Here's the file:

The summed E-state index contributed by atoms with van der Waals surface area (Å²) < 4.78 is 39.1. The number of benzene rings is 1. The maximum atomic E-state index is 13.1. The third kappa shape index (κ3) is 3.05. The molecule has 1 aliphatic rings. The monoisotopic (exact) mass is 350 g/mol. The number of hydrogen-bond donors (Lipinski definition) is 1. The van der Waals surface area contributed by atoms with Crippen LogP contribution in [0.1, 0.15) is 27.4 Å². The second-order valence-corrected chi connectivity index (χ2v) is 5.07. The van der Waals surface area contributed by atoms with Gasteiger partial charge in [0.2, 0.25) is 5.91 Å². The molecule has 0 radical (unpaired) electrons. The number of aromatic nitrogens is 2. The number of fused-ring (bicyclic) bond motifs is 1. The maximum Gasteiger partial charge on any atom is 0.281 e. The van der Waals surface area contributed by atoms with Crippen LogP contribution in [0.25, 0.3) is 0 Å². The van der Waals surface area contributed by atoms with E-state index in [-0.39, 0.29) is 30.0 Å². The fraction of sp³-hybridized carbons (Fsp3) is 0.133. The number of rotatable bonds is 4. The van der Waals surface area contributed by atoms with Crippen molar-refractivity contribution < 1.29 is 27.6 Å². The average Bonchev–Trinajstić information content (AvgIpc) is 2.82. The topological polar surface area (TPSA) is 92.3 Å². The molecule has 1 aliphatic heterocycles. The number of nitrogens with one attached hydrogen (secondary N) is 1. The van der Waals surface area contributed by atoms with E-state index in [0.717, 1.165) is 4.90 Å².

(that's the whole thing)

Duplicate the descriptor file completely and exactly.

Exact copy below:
The summed E-state index contributed by atoms with van der Waals surface area (Å²) < 4.78 is 39.1. The number of benzene rings is 1. The maximum atomic E-state index is 13.1. The third kappa shape index (κ3) is 3.05. The molecule has 1 aliphatic rings. The monoisotopic (exact) mass is 350 g/mol. The number of hydrogen-bond donors (Lipinski definition) is 1. The van der Waals surface area contributed by atoms with Crippen LogP contribution in [0.1, 0.15) is 27.4 Å². The second-order valence-corrected chi connectivity index (χ2v) is 5.07. The van der Waals surface area contributed by atoms with Gasteiger partial charge in [0.2, 0.25) is 5.91 Å². The molecule has 0 radical (unpaired) electrons. The number of aromatic nitrogens is 2. The number of fused-ring (bicyclic) bond motifs is 1. The maximum Gasteiger partial charge on any atom is 0.281 e. The van der Waals surface area contributed by atoms with Crippen LogP contribution in [0.25, 0.3) is 0 Å². The van der Waals surface area contributed by atoms with E-state index in [-0.39, 0.29) is 30.0 Å². The fraction of sp³-hybridized carbons (Fsp3) is 0.133. The number of rotatable bonds is 4. The van der Waals surface area contributed by atoms with Crippen molar-refractivity contribution < 1.29 is 27.6 Å². The average Bonchev–Trinajstić information content (AvgIpc) is 2.82. The topological polar surface area (TPSA) is 92.3 Å². The molecule has 1 aliphatic heterocycles. The number of nitrogens with one attached hydrogen (secondary N) is 1. The van der Waals surface area contributed by atoms with E-state index in [0.717, 1.165) is 4.90 Å².